Longtime Stuyvesant Town resident Dolores Dolan passed away at age 86 on Sunday, September 1.
A former news clerk at the New York Times as well as a model, Dolan was the Stuyvesant Town resident who originally pitched the idea of a flea market to management about 45 years ago, and also encouraged current management to bring the market back.
Town & Village spoke with Dolan when the flea market initially returned to Stuy Town. She was excited about the prospect and said that she was considering setting up a table herself.
“Maybe it’s time for me to get rid of some of my stuff,” she said when management announced the market would make a comeback in 2016. “That’s the idea and hopefully other people have an interest, but it’s also a social thing, particularly when the weather’s nice.”
At this year’s flea market, sellers will only be located inside playgrounds. (Pictured) Vendors at Stuy Town’s Playground 11 at the 2017 event
By Sabina Mollot
On Friday, Stuyvesant Town management announced that the flea market, which returned last year after a hiatus of over a decade, will take place this year on Saturday, April 21.
In an email to residents, a few changes to the way the market is set up were mentioned. For one thing, instead of circling the Oval and sprawling out into the loop roads, with playgrounds included, this year, the market will only take place inside three playgrounds.
Asked about this, General Manager Rick Hayduk said this isn’t to limit the number of participants. (Last year, there were over 500.) Rather, management is confident the same if not more vendors will be able to fit this way.
The new layout may also improve visibility for vendors who may have otherwise been stationed on the outskirts of the event. (A few vendors in the playgrounds and on the loops furthest from the Oval told Town & Village last year they suspected they were getting less foot traffic.)
As a former dog owner, I began Bobbie’s Martowicz’s “Stuy Town no longer fit for a dog” letter (6/29/17) with sympathy for dogs—if a bit less for their owners— but that sympathy faded as I read the first paragraph, and vanished in the second. I myself cannot bring a dog into our community because in my own eyes I cannot pass The Responsible Dog Owner’s Pledge: 1. Curb my dog — as required by our laws, 2. Always have the dog on leash — as required by law, 3. Obey the size limit regulations — as required by PCVST. (I had a boxer, and would not have wanted him (Bandit) living so constrained a life as I feel is rightfully required by mass-apartment living.)
Bobbie Martowicz’s letter may be good for the troops, but it really bangs the devil out the facts. The result is a public piece of utter self-indulgence. Martowicz omits failure to curb: 1. fecal matter left (by owners), 2. urination on grass, walkways, trees, plants (allowed by owners), and dog size regulations, (ignored by owners and management). Then there is the matter of who walks whom as the dogs leads the way and pedestrians give way.
The first Stuyvesant Town flea market to be held in 17 years was well attended by vendors and shoppers.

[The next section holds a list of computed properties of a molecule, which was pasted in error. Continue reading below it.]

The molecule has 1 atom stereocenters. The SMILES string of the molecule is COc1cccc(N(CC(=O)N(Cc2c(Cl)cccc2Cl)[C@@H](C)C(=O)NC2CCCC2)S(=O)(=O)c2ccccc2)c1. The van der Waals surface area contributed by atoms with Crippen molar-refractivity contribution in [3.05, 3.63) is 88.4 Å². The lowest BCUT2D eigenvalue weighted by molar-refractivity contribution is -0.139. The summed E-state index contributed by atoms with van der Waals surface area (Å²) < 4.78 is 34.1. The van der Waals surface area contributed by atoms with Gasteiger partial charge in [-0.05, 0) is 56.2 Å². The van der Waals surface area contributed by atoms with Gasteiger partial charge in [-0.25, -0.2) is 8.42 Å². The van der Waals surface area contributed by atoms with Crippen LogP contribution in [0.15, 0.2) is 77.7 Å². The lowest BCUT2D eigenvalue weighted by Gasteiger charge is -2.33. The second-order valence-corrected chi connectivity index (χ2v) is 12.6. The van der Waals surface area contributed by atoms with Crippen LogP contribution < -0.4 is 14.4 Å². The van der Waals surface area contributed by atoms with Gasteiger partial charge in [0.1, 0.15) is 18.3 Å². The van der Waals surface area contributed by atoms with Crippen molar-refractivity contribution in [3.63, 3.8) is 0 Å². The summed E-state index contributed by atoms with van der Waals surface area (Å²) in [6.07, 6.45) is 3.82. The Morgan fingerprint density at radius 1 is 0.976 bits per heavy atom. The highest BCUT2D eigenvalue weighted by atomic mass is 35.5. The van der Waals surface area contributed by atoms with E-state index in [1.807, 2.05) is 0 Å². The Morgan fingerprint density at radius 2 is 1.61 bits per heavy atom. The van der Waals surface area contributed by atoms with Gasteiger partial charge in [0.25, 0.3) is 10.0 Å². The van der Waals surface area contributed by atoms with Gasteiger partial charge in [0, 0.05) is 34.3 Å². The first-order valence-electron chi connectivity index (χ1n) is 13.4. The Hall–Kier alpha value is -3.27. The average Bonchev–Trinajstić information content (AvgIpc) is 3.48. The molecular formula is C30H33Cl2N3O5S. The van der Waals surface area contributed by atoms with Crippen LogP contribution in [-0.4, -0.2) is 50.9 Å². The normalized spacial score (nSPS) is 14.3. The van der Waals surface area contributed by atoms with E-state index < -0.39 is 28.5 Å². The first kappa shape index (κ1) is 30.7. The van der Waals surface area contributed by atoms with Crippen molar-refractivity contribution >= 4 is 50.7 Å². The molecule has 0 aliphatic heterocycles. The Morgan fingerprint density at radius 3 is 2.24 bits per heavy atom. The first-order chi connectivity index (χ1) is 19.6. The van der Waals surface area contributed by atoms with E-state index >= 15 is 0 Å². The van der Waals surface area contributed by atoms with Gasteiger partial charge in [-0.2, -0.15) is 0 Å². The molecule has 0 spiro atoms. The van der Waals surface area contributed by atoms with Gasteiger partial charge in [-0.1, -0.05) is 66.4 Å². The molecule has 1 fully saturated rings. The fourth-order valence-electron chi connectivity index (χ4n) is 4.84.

By Sabina Mollot
On Saturday, thousands gathered around the Oval for the long-awaited Stuyvesant Town flea market, last held before 9/11.
After the attack on the Twin Towers, management cancelled the annual market, citing homeland security, but then never again held another one. This led many residents to suspect the reason had more to do with the timing as the property was going market rate and the decades-long tradition was suddenly being seen as too low brow.
However, if the event’s comeback crowd was any indication, community members welcomed the opportunity to make a few bucks cleaning out their closets.
There were 510 vendor spots around the Oval, stretching north and south towards the inside of the First Avenue and Avenue C Loop roads. There were also a handful of vendors alongside the 14th Street and 20th Street Loops and even inside Playground 11. There weren’t many no-shows for vendor spaces (two percent according to management’s count), although at least one empty spot this reporter passed by was quickly scooped up by someone with a stash of handbags. It isn’t clear how long this would-be vendor was there though since selling bags was against management’s rules. Other rules, aimed at preventing bedbugs, forbid the sale of clothing and furniture.
Jade Lee, a longtime resident who’d set up her table early, said she’d made lots of sales of books and trinkets within the first hour.
“I just wanted to get rid of things in my apartment but half of it’s gone,” said Lee, who was stationed close to First Avenue.
The long awaited return of the Stuyvesant Town flea market will be delayed by several months, management announced on Friday, due to expectations it will rain on Saturday.
In a notice to be emailed to tenants, StuyTown Property Services CEO Rick Hayduk wrote:
“With great regret, StuyTown Property Services has made the difficult decision to postpone tomorrow’s Flea Market until the Spring. The most recent weather forecast shows a high probability of rain coupled with wind gusts up to 25mph throughout the day. Trust we share your disappointment but the safety of residents and the SPS employees is and will always be our priority.”
Residents who were signed up to have a vendor space this weekend will get the first shot at a space for the spring flea. The date for the flea market has yet to be announced.
Despite the new flea coming at a price — much tighter restrictions on what could be sold, like no clothes or bags due to fear of bedbugs — residents still quickly lined up to participate. The flea was expected to have 525 vendors setting up around the Oval.
Hayduk said, “We’re saddened with this decision but seeing that the last Flea Market was over ten years ago, we don’t think another few months will take the excitement away.”
In May, Stuyvesant Town general manager Rick Hayduk said the community’s flea market, last held over a decade ago, would return, though in a much more limited fashion out of fear of bedbugs.
Then on Thursday, management announced that a date had been set — Saturday, October 1, though there won’t be a rain date due to the Jewish holidays throughout the month. The event will run from 11 a.m.-4 p.m.